As audiologists we often get asked the question, “Do I need hearing aids for both ears?”. Patients who are hearing aid candidates for both ears want to know if they can “get by” with one hearing aid. My answer is actually a question, “Do you want to “get by” or would you like to hear as well as you possibly can?”. Aided hearing is never the same as normal hearing. Aided hearing with one hearing aid, when two are recommended, falls short for many reasons.
Here are some benefits of binaural amplification:
- The brain hears better with two ears. When both ears are amplified, called “binaural amplification”, information is being provided to the brain from both ears. When a signal is received at the ear, some of the information stimulates that side and some of the information crosses over to the other side. If both ears are being stimulated, then more information will be provided to both sides of the brain. Each half of the brain serves different functions. If they are not working effectively together then auditory intelligence, or understanding, is reduced.
- Two hearing aids provide a clearer, more natural sound. Just as music and television sound better in surround sound, two hearing aids allow for voices, and music, to have more nuances and depth. This allows sound, especially speech, to sound more natural and more importantly be more easily understood.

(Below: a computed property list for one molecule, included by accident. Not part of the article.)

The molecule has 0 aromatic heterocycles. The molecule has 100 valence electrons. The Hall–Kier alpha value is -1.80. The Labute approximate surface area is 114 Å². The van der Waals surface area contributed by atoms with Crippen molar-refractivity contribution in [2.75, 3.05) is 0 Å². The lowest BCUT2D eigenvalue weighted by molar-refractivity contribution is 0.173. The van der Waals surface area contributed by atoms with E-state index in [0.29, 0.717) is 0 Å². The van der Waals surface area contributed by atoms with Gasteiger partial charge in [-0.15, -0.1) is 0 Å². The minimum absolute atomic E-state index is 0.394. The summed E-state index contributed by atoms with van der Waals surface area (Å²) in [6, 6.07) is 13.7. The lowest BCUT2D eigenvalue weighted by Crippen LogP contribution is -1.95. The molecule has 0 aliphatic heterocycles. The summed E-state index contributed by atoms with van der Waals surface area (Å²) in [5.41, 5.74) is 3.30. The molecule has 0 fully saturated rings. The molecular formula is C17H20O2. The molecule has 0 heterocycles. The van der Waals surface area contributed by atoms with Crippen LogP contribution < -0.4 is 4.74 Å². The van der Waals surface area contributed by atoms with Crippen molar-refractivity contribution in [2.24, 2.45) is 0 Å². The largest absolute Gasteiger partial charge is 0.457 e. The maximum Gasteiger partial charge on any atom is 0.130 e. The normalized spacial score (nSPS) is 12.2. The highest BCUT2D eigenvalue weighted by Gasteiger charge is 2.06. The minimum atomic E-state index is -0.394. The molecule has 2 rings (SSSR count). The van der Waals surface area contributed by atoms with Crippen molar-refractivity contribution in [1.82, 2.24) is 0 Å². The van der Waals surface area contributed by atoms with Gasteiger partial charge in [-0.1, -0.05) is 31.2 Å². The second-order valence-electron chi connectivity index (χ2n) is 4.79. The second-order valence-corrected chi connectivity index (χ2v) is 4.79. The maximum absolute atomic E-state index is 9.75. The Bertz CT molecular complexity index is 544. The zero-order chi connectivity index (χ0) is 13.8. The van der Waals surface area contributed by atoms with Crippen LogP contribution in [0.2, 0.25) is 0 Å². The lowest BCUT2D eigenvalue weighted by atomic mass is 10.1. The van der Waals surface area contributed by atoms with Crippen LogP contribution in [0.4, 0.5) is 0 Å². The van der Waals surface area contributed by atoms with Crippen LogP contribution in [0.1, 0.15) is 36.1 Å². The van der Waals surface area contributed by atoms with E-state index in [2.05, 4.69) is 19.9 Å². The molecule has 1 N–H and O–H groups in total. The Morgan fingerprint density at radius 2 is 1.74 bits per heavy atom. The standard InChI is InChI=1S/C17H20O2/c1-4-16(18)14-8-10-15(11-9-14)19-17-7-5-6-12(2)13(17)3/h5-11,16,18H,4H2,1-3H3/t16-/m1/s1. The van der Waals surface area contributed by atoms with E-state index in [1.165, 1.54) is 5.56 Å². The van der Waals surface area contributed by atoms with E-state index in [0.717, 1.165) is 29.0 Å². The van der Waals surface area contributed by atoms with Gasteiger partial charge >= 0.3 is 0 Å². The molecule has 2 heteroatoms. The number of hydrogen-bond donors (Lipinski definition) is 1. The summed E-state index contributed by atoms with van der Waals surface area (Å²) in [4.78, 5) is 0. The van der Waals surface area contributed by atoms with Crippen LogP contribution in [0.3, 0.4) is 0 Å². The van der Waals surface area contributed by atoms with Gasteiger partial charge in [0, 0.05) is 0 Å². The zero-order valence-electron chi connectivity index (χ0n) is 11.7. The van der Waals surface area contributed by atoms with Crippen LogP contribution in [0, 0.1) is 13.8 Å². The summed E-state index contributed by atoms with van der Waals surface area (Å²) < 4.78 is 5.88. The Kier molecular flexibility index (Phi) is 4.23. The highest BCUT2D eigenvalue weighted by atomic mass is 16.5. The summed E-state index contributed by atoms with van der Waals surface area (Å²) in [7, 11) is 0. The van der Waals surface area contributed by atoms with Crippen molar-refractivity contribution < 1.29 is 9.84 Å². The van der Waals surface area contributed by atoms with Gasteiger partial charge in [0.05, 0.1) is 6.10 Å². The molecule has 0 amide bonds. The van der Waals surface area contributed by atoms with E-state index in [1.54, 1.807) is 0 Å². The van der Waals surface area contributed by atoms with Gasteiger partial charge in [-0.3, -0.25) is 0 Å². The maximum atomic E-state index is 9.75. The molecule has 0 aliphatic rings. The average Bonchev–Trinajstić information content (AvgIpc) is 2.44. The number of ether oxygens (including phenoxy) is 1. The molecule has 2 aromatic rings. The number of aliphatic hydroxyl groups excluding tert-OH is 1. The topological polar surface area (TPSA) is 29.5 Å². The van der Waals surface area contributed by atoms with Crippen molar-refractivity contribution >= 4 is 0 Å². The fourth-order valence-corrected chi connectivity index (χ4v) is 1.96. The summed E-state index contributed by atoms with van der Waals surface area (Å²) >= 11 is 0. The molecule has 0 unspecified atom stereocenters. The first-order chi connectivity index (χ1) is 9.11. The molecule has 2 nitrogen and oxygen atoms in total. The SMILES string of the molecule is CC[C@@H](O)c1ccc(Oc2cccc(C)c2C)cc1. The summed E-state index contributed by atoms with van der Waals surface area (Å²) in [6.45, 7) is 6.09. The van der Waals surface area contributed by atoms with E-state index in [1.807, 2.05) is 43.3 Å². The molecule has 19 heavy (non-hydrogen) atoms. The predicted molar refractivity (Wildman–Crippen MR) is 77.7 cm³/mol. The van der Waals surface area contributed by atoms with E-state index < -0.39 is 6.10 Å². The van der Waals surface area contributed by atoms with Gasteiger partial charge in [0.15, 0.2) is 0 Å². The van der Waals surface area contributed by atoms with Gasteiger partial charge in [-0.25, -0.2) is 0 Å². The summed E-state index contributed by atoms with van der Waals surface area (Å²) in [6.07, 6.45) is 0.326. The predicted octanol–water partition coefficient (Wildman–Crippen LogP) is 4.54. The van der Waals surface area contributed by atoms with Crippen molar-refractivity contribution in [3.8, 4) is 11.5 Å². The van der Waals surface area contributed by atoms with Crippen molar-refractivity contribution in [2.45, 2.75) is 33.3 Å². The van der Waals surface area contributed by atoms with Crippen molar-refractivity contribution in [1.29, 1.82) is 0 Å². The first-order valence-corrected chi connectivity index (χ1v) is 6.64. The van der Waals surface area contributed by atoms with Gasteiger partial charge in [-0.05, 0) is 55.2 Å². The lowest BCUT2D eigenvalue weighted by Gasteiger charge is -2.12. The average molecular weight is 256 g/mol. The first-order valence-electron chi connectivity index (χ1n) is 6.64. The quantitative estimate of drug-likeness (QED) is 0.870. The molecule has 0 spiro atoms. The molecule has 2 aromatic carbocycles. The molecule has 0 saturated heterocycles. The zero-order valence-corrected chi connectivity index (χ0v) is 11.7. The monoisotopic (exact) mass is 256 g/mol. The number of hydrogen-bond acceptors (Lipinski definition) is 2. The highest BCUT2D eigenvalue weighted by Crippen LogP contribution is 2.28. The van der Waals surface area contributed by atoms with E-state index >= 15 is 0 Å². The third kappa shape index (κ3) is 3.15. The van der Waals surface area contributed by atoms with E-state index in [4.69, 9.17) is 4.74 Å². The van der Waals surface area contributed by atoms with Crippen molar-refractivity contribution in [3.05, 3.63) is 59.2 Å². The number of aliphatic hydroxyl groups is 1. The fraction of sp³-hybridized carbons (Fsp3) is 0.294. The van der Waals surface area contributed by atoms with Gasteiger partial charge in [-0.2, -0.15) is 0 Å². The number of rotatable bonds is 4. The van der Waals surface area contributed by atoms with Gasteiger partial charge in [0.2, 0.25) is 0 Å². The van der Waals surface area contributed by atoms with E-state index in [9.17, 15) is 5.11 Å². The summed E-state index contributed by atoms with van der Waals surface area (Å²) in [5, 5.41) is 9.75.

- Safety is an issue. If a hearing is at one ear only then it will be impossible to tell where sounds are coming from. If a car is coming, or a siren is blowing, it is important to know from which direction it is coming.
- You will hear better in noise. Hearing in background noise, such as at a restaurant or party. Hearing is noise is never easy with hearing aids. Is some extreme situations such as a wedding reception, hearing can be hard with normal ears. Ask a person with one normal ear and hearing loss in the other ear and they will tell you that they have trouble hearing is noise. This is similar to wearing one hearing aid. The best chance a person with hearing loss in both ears has to hear in noise is with two hearing aids. Today’s hearing aids, especially with mid-upper level technology, perform better in noise then ever before. They combine noise reduction with speech processing and directional microphones, with the two hearing aids sharing information wirelessly for the best possible results.
If you are considering one or two hearing aids give two a try. You will have your 45-day trial period to determine whether two are truly better than one. Your ears, and your brain, will likely not let you give one back.
Lori Biasotti, Au.D., is a NY State Licensed Audiologist with a private practice audiology/hearing aid dispensing office called Family Hearing Center at 18 Westage Business Center Drive in Fishkill, NY. (near the movie theater). Call with questions or to schedule an appointment, (845)897-3059. Visit our informative, interactive website at www.familyhearing.org .